Mexico Is Moving Forward on a Plan to Hit U.S. Farmers Where It Hurts

2/17/2017 Fortune 

corn farmMexico’s attempts to diversify its supplies of corn could threaten a crucial market for U.S. farmers who are increasingly dependent on exports to unload record stockpiles that are depressing prices.

Mexico buys nearly all its corn imports from the United States – shipments that totaled 13.603 million tonnes in the year ending Aug. 31, 2016. The sales account for about 28% of total U.S. corn exports, according to the U.S. Department of Agriculture.

But now Mexico wants to lessen that dependence as U.S. President Donald Trump threatens to upend trade between the countries. On Thursday, Mexico’s agriculture minister revealed plans to visit Argentina and Brazil to buy yellow corn.

A grain buyer at a corn mill in Mexico told Reuters in an email on Thursday he had already asked for price quotes from Brazilian and Argentine exporters for corn shipments to Mexico.

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Why Ditching NAFTA Could Hurt America’s Farmers More Than Mexico’s

2/16/2017 NPR

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via Flickr – Mike Mozart

Garland Reiter is one of the people behind the rise in imported food from Mexico.

His family has been growing strawberries in California for generations and selling them under the name Driscoll’s. Today, it’s the biggest berry producer in the world.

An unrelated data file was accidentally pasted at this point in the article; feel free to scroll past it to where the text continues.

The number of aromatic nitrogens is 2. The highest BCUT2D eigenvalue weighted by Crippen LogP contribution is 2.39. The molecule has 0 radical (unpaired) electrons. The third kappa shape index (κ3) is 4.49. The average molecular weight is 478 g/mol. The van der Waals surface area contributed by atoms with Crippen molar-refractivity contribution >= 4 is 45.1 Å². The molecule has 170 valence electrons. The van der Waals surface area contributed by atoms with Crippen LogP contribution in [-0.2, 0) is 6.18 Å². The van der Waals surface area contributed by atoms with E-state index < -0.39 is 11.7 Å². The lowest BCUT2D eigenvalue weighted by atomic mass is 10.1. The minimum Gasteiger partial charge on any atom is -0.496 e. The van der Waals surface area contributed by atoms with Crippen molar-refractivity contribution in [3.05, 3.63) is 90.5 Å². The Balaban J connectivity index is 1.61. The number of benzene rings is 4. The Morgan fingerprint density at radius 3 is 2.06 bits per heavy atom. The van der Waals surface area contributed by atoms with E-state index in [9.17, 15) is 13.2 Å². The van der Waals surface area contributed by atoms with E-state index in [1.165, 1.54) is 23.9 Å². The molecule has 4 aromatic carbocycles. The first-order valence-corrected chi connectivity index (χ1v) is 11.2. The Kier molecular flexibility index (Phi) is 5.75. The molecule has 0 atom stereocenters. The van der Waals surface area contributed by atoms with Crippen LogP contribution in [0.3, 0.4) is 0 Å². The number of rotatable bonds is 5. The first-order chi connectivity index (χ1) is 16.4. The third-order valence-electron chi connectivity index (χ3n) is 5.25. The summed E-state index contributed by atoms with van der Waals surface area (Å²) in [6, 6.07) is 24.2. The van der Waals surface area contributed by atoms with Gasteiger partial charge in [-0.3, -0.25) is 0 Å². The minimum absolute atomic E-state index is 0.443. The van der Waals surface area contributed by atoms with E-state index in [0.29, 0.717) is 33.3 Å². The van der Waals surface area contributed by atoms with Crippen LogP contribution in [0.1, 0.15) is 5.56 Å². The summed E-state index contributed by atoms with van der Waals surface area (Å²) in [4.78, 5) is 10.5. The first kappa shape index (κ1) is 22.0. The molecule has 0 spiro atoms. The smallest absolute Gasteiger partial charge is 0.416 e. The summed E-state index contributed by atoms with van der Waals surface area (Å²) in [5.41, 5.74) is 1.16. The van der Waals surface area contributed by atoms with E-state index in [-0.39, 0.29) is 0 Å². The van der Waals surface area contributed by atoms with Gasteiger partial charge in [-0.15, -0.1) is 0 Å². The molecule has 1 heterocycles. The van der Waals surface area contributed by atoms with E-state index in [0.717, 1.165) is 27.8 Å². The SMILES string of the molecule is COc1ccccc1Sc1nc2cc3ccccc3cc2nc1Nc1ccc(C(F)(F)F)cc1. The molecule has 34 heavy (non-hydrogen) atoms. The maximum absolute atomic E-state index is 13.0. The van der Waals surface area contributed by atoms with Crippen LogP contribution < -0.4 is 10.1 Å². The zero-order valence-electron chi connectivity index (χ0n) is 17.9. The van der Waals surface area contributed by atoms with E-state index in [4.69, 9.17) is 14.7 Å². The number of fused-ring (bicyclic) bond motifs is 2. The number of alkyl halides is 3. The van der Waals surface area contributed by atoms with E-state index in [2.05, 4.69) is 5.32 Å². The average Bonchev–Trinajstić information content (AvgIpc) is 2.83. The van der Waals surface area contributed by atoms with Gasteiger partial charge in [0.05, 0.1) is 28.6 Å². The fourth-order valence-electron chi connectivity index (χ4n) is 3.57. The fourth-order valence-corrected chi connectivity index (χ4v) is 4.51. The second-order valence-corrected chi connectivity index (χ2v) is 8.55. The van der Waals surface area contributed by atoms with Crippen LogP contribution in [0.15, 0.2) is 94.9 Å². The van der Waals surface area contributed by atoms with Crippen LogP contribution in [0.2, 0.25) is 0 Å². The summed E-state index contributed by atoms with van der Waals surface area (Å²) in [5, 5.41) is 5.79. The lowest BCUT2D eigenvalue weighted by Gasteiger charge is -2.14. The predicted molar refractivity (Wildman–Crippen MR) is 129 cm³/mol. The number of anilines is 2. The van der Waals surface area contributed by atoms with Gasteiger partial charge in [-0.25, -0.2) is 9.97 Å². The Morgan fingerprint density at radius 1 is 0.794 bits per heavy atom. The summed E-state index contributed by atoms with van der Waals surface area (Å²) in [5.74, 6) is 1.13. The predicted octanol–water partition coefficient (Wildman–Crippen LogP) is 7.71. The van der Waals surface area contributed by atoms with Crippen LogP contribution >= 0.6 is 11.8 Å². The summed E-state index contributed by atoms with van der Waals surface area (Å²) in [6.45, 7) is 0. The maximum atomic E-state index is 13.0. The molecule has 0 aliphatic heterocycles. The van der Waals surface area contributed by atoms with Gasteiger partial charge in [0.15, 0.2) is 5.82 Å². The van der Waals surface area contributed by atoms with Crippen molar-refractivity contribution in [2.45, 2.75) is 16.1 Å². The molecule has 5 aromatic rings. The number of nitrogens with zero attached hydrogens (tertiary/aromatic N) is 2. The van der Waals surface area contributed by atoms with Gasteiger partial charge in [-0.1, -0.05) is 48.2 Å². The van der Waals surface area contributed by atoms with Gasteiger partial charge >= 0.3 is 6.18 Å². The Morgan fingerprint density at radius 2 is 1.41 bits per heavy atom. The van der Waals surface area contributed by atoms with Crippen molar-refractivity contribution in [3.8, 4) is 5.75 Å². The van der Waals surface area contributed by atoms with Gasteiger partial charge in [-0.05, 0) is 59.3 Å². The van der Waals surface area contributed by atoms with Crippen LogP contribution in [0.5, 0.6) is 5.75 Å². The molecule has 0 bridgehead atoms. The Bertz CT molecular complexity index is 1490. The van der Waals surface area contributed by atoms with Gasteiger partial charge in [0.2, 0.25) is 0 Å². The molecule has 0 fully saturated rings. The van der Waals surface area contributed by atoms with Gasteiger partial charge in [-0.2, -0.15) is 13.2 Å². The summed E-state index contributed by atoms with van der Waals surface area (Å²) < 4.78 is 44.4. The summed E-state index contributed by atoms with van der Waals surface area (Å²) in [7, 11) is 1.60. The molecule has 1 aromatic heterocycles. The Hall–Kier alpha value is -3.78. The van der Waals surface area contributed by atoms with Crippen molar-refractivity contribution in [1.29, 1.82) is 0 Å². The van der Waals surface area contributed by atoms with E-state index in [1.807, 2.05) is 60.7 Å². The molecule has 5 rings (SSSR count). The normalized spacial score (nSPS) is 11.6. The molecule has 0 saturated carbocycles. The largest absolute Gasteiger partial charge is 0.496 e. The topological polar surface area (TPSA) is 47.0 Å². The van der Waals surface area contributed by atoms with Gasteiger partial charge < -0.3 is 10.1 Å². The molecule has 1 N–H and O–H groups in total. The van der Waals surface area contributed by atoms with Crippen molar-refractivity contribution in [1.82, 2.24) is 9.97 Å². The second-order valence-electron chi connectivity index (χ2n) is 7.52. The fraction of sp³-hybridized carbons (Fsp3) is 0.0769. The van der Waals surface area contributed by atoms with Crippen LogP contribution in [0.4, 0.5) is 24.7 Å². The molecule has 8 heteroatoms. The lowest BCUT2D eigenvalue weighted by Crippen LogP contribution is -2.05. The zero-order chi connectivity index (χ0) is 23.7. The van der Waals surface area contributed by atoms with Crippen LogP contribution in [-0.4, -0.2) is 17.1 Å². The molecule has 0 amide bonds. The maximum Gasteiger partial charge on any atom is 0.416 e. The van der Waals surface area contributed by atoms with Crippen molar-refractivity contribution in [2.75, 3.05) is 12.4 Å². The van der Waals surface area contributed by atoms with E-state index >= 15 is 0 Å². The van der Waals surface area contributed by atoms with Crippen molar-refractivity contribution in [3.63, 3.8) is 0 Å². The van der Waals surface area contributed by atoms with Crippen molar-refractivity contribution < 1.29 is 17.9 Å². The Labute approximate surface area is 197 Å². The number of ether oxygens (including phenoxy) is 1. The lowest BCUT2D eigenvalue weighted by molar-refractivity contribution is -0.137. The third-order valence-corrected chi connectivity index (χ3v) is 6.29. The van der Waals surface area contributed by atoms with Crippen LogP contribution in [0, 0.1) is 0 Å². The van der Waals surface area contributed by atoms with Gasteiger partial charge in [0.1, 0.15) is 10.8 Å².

In the early 1990s, the Reiter family started growing strawberries and raspberries in Mexico, in addition to California. It found regions in Mexico where the climate allowed them to grow the fruit — especially raspberries — during seasons of the year when it hadn’t been feasible back home. “Our move really was for year-round product, and quality,” says Reiter, who is executive chairman of Reiter Associated Cos.

The North American Free Trade Agreement went into effect at that same time, in 1994. But that’s coincidence, Reiter says; NAFTA had very little to do with the move into Mexico. “To tell you the truth, we paid minimal attention to that,” he says.

Mexico ready to retaliate by hurting American corn farmers

2/14/2017 CNN Money

cornMexico is ready to hit the U.S. where it hurts: Corn.